In today's fast-paced volatile world anything that can go wrong, will go wrong. A service interrupting event, network outage, power outage, a bug in the latest application push or sometimes even a natural disaster can catch us off-guard at any time and disrupt our business continuity. While there is no way to prevent all disasters, we can be prepared for them by formulating a robust data recovery plan.
The Amazon Web Services (AWS) solution
According to Amazon Web Services ‘Disaster recovery is a continual process of analysis and improvement, as business and systems evolve. For each business service, customers need to establish an acceptable recovery point and time, and then build an appropriate DR solution.’
AWS helps customers develop a robust, cost-effective, targeted and well-tested disaster recovery plan. It all begins with business impact analysis to work out two key metrics:
- Recovery Time Objective (RTO): The maximum acceptable length of time that your application can be offline.
- Recovery Point Objective (RPO): The maximum acceptable length of time during which data might be lost from your application due to a major incident. This metric will vary based on the ways that the data is used. For example, frequently modified user data could have an RPO of just a few minutes, whereas less critical, infrequently modified data could have an RPO of several hours. This metric describes the length of time only and does not address the amount or quality of the data lost.
The shorter the RTO and RPO, the more your application will cost to run.
Given these metrics, AWS offers 4 basic techniques for back-up and disaster recovery.
1. Back-up and Recovery
One approach is The Cold Method, a traditional model that requires periodically backing up the systems on tape and sending them off-site. With AWS, there are several mechanisms available to achieve this and the choice would be purely based on the pre-decided RPO. Using reliable services like S3, Direct Connect and Import Export, backup solutions can be defined using the reliable network connectivity AWS provides.
The overheads of using this approach includes defining retention times, ensuring security of archives and regularly testing the backups. The RPO in this case will be huge and there will be a downtime before for restoration.
2. Pilot Light
The second potential approach is Pilot Light where the data is mirrored, the environment is scripted as a template and a minimal version of the system is always running in a different region. The idea comes from the gas heater analogy where a small flame is always on and can quickly ignite the entire furnace, when required. The core element of the system, usually the database, is always activated for data replication and for the other layers, server images are created and updated periodically.
In case of a disaster, the environment can be built out and scaled using the backed-up amazon machine images (AMIs) around the pilot light. The Pilot Light approach reduces the RTO and RPO and provides the ease of just turning on the resources – the recovery takes just a few minutes. Amazon Cloud formation can be used to automate provisioning of services.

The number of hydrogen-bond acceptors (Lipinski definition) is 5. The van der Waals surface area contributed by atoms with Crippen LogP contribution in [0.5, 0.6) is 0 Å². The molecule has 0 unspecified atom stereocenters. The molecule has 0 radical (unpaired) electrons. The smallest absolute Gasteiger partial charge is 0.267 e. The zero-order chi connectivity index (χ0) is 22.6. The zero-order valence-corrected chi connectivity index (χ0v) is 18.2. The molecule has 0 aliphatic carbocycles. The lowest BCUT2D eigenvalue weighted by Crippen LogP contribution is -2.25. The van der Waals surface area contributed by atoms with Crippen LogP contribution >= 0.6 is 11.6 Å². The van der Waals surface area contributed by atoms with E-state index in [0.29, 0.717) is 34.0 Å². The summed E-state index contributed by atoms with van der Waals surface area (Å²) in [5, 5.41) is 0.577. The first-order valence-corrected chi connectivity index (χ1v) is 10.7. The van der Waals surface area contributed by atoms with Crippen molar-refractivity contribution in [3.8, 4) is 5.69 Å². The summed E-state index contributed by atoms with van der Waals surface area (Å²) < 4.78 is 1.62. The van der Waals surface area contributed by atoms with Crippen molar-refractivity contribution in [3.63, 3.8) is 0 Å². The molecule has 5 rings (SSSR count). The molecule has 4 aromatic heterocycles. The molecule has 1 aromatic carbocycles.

Apart from relatively higher costs, the overheads include testing, patching and configuring the services to ensure they match the production environment.
3. Warm Standby
The next level of the Pilot Light approach is the Warm Standby. It ensures that the recovery time is reduced to almost zero by always running a scaled down version of a fully functional environment. During the recovery phase, in case the production system fails, the standby infrastructure is scaled up to be in line with the production environment and DNS records are updated to route all traffic to the new AWS environment.
Essentially a smaller version of our full production environment is being run here so this approach reduces RTO and RPO but incurs higher costs as services are running 24/7.
As the optimum technique in backup and disaster recovery, Multi-Site duplicates the environment and there is always another environment serving live traffic running in a different region in an active-active configuration. DNS weighting is used to distribute incoming requests to both sites. Automated failover is configured to re-route traffic away from the affected site in the event of an outage. Once the primary site has been restored to a working state, we need to follow the failback process. Depending on the disaster recovery strategy, this means reversing the flow of data replication so that any updates received while the primary site was down can be replicated without loss of data.
The four techniques discussed above are not mutually exclusive and can be used in combination depending on the RPO and RTO metrics. Irrespective of the disaster recovery requirements, a well-designed and tested disaster recovery plan must ensure that the impact on a business's bottom line will be minimal when disaster hits. It has to be an amalgamation of a robust, flexible, and cost-efficient selection of strategies that can be used to build or enhance the solution that is right for the business.